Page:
To the Editor: Osseous choristoma is the rarest type of the epibulbar
Eye involvement presents with epibulbar
dermoid/lipodermoid, microphthalmia, anophthalmia, cataract, astigmatism, antimongoloid obliquity of palpebral fissures, blepharophimosis and colobomata of the upper eyelid, iris, and retina.
Oculoauricular dysplasia, consisting of preauricular appendages, fistulas, and epibulbar
dermoids, was first described in 1952 by the Swiss ophthalmologist Maurice Goldenhar and hence named Goldenhar syndrome.
Ocular examination revealed yellowish soft noninflamed mass in the right eye identified as epibulbar
dermoid at the inferotemporal limbus.
Goldenhar Syndrome, also termed oculo-auriculovertebral spectrum, is a congenital birth defect, which can result in ocular changes such as microphthalmia, epibulbar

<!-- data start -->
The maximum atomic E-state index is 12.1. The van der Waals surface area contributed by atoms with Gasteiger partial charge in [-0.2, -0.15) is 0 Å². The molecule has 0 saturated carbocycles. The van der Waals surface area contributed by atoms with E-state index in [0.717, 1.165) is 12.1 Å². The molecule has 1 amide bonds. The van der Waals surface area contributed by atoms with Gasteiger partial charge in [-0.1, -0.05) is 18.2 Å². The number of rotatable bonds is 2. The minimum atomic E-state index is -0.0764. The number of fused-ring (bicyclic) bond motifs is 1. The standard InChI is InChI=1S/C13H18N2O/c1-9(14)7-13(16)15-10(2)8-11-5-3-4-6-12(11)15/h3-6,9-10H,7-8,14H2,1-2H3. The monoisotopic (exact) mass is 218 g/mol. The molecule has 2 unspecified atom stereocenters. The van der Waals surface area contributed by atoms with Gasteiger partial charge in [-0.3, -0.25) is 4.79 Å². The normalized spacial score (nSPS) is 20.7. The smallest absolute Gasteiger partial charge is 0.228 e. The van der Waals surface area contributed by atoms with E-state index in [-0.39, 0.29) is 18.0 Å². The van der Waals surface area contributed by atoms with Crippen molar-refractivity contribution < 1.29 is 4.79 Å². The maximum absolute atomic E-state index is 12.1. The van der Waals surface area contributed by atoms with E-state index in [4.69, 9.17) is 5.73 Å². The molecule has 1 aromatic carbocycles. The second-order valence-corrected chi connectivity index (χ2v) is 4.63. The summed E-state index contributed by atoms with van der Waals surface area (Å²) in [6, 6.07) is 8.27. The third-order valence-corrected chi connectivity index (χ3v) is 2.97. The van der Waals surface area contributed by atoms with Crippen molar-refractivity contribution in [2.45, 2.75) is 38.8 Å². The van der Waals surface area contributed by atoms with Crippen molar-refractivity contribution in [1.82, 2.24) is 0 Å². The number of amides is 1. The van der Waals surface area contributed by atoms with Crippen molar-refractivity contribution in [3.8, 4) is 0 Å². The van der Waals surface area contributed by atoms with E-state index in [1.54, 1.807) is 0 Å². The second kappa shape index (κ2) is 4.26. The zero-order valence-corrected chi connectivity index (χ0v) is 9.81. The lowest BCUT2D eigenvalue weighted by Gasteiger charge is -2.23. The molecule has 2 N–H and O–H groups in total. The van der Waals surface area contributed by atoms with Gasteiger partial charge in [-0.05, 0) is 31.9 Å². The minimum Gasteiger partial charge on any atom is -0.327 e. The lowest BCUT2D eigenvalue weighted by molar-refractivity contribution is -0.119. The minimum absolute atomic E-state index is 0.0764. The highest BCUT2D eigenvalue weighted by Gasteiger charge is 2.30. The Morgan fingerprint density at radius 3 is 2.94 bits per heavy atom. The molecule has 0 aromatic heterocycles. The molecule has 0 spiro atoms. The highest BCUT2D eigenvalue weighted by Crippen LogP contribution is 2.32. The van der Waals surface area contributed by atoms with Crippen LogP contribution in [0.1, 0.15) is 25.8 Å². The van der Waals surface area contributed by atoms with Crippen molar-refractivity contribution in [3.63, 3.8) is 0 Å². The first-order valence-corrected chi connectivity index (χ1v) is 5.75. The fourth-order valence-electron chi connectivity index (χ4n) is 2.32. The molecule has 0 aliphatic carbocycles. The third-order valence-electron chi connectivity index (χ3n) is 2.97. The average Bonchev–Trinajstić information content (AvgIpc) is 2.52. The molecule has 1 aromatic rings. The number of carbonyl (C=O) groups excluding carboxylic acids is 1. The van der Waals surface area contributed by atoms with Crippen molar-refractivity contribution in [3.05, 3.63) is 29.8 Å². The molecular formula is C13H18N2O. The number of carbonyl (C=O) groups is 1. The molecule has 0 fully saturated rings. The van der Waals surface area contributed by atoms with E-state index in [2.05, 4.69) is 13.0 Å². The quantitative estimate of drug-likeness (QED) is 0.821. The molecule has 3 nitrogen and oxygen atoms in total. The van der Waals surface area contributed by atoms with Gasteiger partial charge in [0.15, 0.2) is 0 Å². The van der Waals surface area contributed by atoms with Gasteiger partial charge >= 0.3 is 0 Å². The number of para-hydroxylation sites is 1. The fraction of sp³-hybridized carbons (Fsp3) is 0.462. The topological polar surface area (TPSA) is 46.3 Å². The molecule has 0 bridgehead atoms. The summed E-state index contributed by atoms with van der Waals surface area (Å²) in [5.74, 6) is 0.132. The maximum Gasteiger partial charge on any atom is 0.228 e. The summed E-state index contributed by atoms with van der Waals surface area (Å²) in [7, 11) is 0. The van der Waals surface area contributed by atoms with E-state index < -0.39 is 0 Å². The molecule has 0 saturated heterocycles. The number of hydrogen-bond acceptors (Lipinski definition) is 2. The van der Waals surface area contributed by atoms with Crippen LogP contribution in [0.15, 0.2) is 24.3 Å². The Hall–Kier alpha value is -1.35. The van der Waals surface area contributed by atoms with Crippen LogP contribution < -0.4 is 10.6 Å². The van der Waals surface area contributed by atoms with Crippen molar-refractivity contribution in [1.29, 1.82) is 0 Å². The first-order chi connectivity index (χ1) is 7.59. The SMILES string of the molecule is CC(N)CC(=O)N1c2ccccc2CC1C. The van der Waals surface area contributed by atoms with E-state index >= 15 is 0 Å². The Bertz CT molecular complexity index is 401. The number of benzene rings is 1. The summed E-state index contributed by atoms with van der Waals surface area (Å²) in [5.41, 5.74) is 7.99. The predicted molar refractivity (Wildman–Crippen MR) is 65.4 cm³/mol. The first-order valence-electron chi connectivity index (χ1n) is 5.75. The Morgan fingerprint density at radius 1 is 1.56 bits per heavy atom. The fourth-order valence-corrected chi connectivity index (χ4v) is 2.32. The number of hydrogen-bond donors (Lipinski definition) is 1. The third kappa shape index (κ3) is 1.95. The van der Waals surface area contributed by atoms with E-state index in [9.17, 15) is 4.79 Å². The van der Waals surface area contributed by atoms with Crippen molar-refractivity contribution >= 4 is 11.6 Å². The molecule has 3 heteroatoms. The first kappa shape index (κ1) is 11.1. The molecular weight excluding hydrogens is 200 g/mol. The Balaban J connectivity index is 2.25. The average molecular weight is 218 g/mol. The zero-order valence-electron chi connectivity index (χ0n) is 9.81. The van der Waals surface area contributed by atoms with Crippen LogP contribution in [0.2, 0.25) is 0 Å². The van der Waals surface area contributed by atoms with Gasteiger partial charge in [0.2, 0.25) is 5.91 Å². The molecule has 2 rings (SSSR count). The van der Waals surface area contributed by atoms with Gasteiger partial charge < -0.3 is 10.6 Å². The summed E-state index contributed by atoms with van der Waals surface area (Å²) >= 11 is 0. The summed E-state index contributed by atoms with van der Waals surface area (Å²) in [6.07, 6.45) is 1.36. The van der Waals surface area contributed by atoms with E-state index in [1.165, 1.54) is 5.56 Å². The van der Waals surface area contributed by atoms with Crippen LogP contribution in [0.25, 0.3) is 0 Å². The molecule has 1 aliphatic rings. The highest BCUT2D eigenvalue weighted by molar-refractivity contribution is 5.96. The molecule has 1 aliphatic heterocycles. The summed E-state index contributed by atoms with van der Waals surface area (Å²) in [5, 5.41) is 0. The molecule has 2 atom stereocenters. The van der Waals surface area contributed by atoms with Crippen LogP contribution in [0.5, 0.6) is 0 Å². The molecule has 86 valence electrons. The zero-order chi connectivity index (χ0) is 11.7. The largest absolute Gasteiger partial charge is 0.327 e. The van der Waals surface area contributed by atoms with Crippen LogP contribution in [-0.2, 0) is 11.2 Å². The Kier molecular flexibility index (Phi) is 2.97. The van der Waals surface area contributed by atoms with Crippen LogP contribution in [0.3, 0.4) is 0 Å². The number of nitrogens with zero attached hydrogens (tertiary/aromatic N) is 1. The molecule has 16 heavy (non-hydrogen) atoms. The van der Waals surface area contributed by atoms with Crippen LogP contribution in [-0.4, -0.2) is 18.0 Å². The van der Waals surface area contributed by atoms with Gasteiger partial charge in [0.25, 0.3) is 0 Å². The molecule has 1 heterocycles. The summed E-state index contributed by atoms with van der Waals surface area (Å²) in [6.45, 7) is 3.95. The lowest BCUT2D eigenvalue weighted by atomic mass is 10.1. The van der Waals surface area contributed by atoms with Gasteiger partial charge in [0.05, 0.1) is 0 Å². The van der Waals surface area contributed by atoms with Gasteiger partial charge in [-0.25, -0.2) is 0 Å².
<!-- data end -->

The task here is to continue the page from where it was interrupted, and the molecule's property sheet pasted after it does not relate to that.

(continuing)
dermoids, lipodermoids and coloboma, along with aural anomalies and vertebral defects.
Rare subconjunctival epibulbar
tumor (pure myxoma) [in German].
It is generally accepted that the spectrum includes some of the following abnormalities: ear malformations, micrognathia, epibulbar
dermoids/lipodermoids and/or colobomas, and vertebral defects.
Although the expressiveness of epibulbar
lipodermoides was variable, all individuals had polythelia and pre-auricular manifestations.
A 74-year-old, non-obese (Body mass index <25 kg/[m.sup.2]) male patient presented with a unilateral epibulbar
mass in the superotemporal quadrant of right eye.